Monday, March 17, 2014

Waist not, want not?

In the previous post, I waxed on about the body shapes of the gods and goddesses at the Hindu temple in Madurai, India and wondered how the ideas of sexual selection (when features evolve because they help attract a mate) proposed by scientists such as Charles Darwin might apply to body shape in humans.

gets embarrassed discussing sexual selection
photo: DailyMail
Skin color and facial features, such as eye shape or nose size, affect people's attractiveness, but they don't give information about their reproductive capability the way body size and shape do. A woman's waist size is an easily-measured indicator of levels of the sex hormone estrogen for any man wanting to size up her reproductive potential (and pregnancy status).

Remember, we are all here because our distant ancestors were biologically fit enough to survive long enough to find a mate, successfully find that mate, and have kids healthy enough to do the same, so reproductive capability is no laughing matter.

The waist-to-hip ratio


Measure your waist, divide that number by the measurement around your hips, and you get your waist-to-hip ratio (which we'll call WHR for short). Go ahead, you don't have to tell us.

Hindu goddesses combine divine power
with unattainable killer curves
Women's higher levels of the hormone estrogen produce fatty deposits in their butts, hips, and upper thighs, but not their waists, so women's WHRs are typically lower than men's. This difference between men and women plays a big role in their respective ideas on attractiveness of the opposite sex.

For example, winners of the Miss America competition between the 1920s and 1980s, as well as many movie stars and Playboy bunnies have WHRs between 0.68 and 0.72. The corresponding WHRs for studly guys usually resides around 1.0, i.e. men's waist and hips are about the same circumference.

WHR not only is an identifying difference between men and women, it is also linked to reproductive capacity and reproductive age (WHR rises in women after menopause -- something to look forward to, right?)

Male university students in the U.S. tend to prefer slender, large-breasted women with small waists for both short- and long-term relationships and are considered more attractive, feminine looking, and healthy. I know, shocking. The researchers studying these preferences suggest that, to these young men from an affluent country, figures that were overweight or had a relatively larger waist implied an older woman and one with lower sex hormones.


Biological or societal?


Matsigenka men preferred the "overweight"
figures and those with relatively thicker waists
image from Yu and Shepard (Nature, 1998)
Nevertheless, social pressure shapes each of our views of what is attractive, whether or not it is healthy. Few cultures escape the extensive reach of the western media, but several studies have quantified and analyzed opinions of female body shapes among men of isolated hunter-gather groups who lack access to western media that might influence their opinions on female attractiveness.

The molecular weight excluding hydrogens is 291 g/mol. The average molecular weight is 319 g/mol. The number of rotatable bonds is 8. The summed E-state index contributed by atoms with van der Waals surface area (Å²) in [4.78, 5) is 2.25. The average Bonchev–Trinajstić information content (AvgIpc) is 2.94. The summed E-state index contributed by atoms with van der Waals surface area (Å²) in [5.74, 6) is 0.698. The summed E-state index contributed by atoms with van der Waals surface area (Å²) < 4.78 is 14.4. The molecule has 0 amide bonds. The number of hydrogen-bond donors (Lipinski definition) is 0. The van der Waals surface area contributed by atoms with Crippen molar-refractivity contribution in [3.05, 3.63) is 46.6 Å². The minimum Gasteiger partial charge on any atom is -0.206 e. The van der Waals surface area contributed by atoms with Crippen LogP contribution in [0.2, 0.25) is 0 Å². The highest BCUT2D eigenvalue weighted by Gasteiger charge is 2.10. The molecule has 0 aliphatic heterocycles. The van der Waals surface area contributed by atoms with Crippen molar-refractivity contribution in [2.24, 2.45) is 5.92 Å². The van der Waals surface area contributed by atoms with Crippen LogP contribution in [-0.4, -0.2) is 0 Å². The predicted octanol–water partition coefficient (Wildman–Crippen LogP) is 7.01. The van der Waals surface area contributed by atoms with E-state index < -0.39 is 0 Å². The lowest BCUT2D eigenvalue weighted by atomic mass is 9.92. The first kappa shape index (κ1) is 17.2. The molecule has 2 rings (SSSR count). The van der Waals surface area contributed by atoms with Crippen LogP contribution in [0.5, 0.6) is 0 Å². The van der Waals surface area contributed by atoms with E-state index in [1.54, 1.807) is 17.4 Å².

A 1998 scientific paper that compared the views of female attractiveness and health by men of the Matsigenka tribe from the forests of southeastern Peru. These men judged the relative beauty and predicted health of images of women with several body types: thin, average, heavy, with waist-to-hip ratios of 0.9 and 0.7 (similar to those used in studies elsewhere).

While a small waist-to-hip ratio is considered a beauty standard, it was not favored by Matstigenka men in these groups, who preferred heavier women and those with larger (0.9) WHRs to thinner ones and those with a smaller (0.7) WHRs.

In fact, unlike other studies of young men from the US, England, and Germany, the Matsigenka men thought that thin female images and those with smaller waists perhaps had been sick and had lost weight, and images in the "overweight" category and those with relatively larger waists were healthier and more attractive.

Even more interesting were the reactions of a separate Matsigenka group that lived outside the forest but with very limited influence from western media: while these groups also preferred the "overweight" body images and agreed that higher WHRs were healthier, they thought the figures with smaller WHRs were more attractive.

The preferences of a third, more westernized, group living in the same area resembled those of western males: they preferred a "normal" body images with smaller WHRs - perhaps an example of how repeated exposure to cultural stereotypes influences people's views of some of our most basic feelings and actions?

an Amerindian beauty/heritage contest - note the waist-to-hip ratios
photo: Kaieteur News


Like the Matsigenkas, men of the Hadza tribe of Tanzania surveyed with similar images also preferred heavier women and those with a higher WHR than did men from the US.

However, in a follow-up study comparing U.S. and Hadza men's preferences for women using both front and side images of women, the Hadza guys selected the figures with more protruding butts, which elevated the hip measurement relative to their waist, creating a low waist-to-hip ratio.

So, is the desirability for women with a low waist-to-hip ratio among much of the world a search for high fertility, and therefore biologically based?  Or does society's pervasive influence, in the form of tradition or media, affect each individual's preferences in the search for a mate?

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